In a very interesting new decision, the Court of Federal Claims has rejected the Park Service’s attempt to use the argument that DNC Parks & Resorts had materially (and in bad faith) breached its concessions contract at Yosemite as a defense to the company’s claim that NPS had breached its obligations under the contract. DNC had claimed that, under the contract which expired in February 2016, NPS was to (but did not) require DNC’s successor to purchase all property used in its operations at Yosemite along with DNC’s ‘possessory interest’. Avoiding the question of its duty, NPS argued instead that DNC had committed a prior material breach of the contract which relieved NPS of any duty to continue performance—i.e., it did not have to require DNC’s successor to buy DNC’s property or possessory interest.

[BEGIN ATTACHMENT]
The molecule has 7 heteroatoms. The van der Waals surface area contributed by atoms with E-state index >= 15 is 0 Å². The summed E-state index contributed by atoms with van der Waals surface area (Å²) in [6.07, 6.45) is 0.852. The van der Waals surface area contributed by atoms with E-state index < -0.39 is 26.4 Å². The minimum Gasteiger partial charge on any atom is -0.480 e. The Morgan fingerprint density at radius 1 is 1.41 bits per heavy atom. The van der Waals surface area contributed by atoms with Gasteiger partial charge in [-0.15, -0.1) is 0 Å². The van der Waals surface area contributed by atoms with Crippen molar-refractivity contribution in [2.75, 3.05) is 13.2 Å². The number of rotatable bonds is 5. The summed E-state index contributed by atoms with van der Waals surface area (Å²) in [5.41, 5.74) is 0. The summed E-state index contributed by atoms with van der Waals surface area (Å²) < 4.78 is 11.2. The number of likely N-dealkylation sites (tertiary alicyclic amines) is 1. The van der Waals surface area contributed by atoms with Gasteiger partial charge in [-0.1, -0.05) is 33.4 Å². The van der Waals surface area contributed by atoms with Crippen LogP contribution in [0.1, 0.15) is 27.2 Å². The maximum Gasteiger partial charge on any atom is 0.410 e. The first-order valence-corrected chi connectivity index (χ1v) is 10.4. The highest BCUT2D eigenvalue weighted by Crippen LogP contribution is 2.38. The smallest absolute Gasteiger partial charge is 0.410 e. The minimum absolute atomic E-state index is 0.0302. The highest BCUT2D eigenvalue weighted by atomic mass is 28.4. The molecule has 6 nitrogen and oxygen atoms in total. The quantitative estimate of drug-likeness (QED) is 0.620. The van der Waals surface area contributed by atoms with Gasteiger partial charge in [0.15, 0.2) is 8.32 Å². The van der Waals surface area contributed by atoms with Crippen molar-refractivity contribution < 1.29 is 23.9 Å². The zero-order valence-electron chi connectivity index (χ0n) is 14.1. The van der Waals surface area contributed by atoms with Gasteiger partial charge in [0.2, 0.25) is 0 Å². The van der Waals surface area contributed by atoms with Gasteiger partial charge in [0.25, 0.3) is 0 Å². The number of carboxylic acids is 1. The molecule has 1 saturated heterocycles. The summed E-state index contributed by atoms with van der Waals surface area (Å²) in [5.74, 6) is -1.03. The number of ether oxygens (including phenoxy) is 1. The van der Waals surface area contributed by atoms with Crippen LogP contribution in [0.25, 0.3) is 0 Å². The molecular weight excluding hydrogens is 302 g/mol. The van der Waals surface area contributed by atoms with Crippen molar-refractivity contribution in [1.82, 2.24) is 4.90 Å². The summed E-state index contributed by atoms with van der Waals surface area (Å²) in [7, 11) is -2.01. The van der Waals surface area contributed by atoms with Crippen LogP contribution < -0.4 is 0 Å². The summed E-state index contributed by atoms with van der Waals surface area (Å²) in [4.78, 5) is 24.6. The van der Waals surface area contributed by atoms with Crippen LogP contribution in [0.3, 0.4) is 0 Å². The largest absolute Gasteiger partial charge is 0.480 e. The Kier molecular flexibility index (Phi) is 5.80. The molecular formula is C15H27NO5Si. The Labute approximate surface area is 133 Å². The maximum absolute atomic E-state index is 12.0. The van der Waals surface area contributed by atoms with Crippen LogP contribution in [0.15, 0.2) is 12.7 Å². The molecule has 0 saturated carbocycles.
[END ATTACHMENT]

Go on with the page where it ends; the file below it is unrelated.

In holding against NPS, the court found that here the parties had legally agreed to terms (the inclusion of termination and compensation clauses) that displaced the common law defense that a prior material breach by one party permits the other to cease performance.

It remains to be seen if the Court’s approach will be viewed with favor at the appellate court.